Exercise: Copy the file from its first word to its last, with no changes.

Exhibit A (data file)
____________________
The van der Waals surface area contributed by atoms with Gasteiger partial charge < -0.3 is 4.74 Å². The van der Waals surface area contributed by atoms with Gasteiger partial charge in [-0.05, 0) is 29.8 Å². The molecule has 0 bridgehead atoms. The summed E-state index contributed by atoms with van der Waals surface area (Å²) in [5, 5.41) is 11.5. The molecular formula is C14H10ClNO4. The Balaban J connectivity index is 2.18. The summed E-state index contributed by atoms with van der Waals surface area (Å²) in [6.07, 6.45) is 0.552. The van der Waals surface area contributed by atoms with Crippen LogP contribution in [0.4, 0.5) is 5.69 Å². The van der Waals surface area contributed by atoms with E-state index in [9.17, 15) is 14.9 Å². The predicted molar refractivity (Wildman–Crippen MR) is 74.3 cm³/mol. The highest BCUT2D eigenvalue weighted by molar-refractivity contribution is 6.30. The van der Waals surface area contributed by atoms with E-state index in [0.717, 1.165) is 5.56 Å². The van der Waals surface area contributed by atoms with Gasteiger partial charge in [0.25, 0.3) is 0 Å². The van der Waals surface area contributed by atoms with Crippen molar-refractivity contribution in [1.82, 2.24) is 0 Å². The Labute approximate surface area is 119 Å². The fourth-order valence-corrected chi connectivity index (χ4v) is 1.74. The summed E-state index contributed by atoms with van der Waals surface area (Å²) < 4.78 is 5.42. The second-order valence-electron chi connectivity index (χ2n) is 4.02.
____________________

The van der Waals surface area contributed by atoms with Gasteiger partial charge < -0.3 is 4.74 Å². The van der Waals surface area contributed by atoms with Gasteiger partial charge in [-0.05, 0) is 29.8 Å². The molecule has 0 bridgehead atoms. The summed E-state index contributed by atoms with van der Waals surface area (Å²) in [5, 5.41) is 11.5. The molecular formula is C14H10ClNO4. The Balaban J connectivity index is 2.18. The summed E-state index contributed by atoms with van der Waals surface area (Å²) in [6.07, 6.45) is 0.552. The van der Waals surface area contributed by atoms with Crippen LogP contribution in [0.4, 0.5) is 5.69 Å². The van der Waals surface area contributed by atoms with E-state index in [9.17, 15) is 14.9 Å². The predicted molar refractivity (Wildman–Crippen MR) is 74.3 cm³/mol. The highest BCUT2D eigenvalue weighted by molar-refractivity contribution is 6.30. The van der Waals surface area contributed by atoms with E-state index in [0.717, 1.165) is 5.56 Å². The van der Waals surface area contributed by atoms with Gasteiger partial charge in [0.25, 0.3) is 0 Å². The van der Waals surface area contributed by atoms with Crippen molar-refractivity contribution in [1.82, 2.24) is 0 Å². The Labute approximate surface area is 119 Å². The fourth-order valence-corrected chi connectivity index (χ4v) is 1.74. The summed E-state index contributed by atoms with van der Waals surface area (Å²) < 4.78 is 5.42. The second-order valence-electron chi connectivity index (χ2n) is 4.02.